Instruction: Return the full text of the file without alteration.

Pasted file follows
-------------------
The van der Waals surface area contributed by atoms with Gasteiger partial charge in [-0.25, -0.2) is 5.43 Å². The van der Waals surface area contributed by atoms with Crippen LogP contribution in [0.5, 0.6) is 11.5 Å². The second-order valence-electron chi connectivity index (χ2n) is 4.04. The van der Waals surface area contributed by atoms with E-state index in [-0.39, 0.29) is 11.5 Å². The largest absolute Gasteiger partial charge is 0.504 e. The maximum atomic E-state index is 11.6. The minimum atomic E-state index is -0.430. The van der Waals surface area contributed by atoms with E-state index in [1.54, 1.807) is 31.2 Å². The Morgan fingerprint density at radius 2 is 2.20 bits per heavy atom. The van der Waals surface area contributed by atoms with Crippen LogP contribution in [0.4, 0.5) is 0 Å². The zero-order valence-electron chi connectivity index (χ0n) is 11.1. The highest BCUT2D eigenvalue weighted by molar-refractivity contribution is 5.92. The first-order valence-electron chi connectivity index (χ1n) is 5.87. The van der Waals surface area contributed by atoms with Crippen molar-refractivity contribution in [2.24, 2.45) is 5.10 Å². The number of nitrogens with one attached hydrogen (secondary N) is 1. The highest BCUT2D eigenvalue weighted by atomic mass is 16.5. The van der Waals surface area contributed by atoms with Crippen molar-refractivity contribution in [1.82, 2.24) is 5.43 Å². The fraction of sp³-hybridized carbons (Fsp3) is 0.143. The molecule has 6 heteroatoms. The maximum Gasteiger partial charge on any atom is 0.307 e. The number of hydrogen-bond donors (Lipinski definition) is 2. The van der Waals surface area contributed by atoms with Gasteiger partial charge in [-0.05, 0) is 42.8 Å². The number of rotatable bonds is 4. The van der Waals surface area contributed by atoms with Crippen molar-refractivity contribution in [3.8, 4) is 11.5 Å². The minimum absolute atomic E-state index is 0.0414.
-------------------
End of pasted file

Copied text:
The van der Waals surface area contributed by atoms with Gasteiger partial charge in [-0.25, -0.2) is 5.43 Å². The van der Waals surface area contributed by atoms with Crippen LogP contribution in [0.5, 0.6) is 11.5 Å². The second-order valence-electron chi connectivity index (χ2n) is 4.04. The van der Waals surface area contributed by atoms with E-state index in [-0.39, 0.29) is 11.5 Å². The largest absolute Gasteiger partial charge is 0.504 e. The maximum atomic E-state index is 11.6. The minimum atomic E-state index is -0.430. The van der Waals surface area contributed by atoms with E-state index in [1.54, 1.807) is 31.2 Å². The Morgan fingerprint density at radius 2 is 2.20 bits per heavy atom. The van der Waals surface area contributed by atoms with Crippen LogP contribution in [0.4, 0.5) is 0 Å². The zero-order valence-electron chi connectivity index (χ0n) is 11.1. The highest BCUT2D eigenvalue weighted by molar-refractivity contribution is 5.92. The first-order valence-electron chi connectivity index (χ1n) is 5.87. The van der Waals surface area contributed by atoms with Crippen molar-refractivity contribution in [2.24, 2.45) is 5.10 Å². The number of nitrogens with one attached hydrogen (secondary N) is 1. The highest BCUT2D eigenvalue weighted by atomic mass is 16.5. The van der Waals surface area contributed by atoms with Crippen molar-refractivity contribution in [1.82, 2.24) is 5.43 Å². The fraction of sp³-hybridized carbons (Fsp3) is 0.143. The molecule has 6 heteroatoms. The maximum Gasteiger partial charge on any atom is 0.307 e. The number of hydrogen-bond donors (Lipinski definition) is 2. The van der Waals surface area contributed by atoms with Gasteiger partial charge in [-0.05, 0) is 42.8 Å². The number of rotatable bonds is 4. The van der Waals surface area contributed by atoms with Crippen molar-refractivity contribution in [3.8, 4) is 11.5 Å². The minimum absolute atomic E-state index is 0.0414.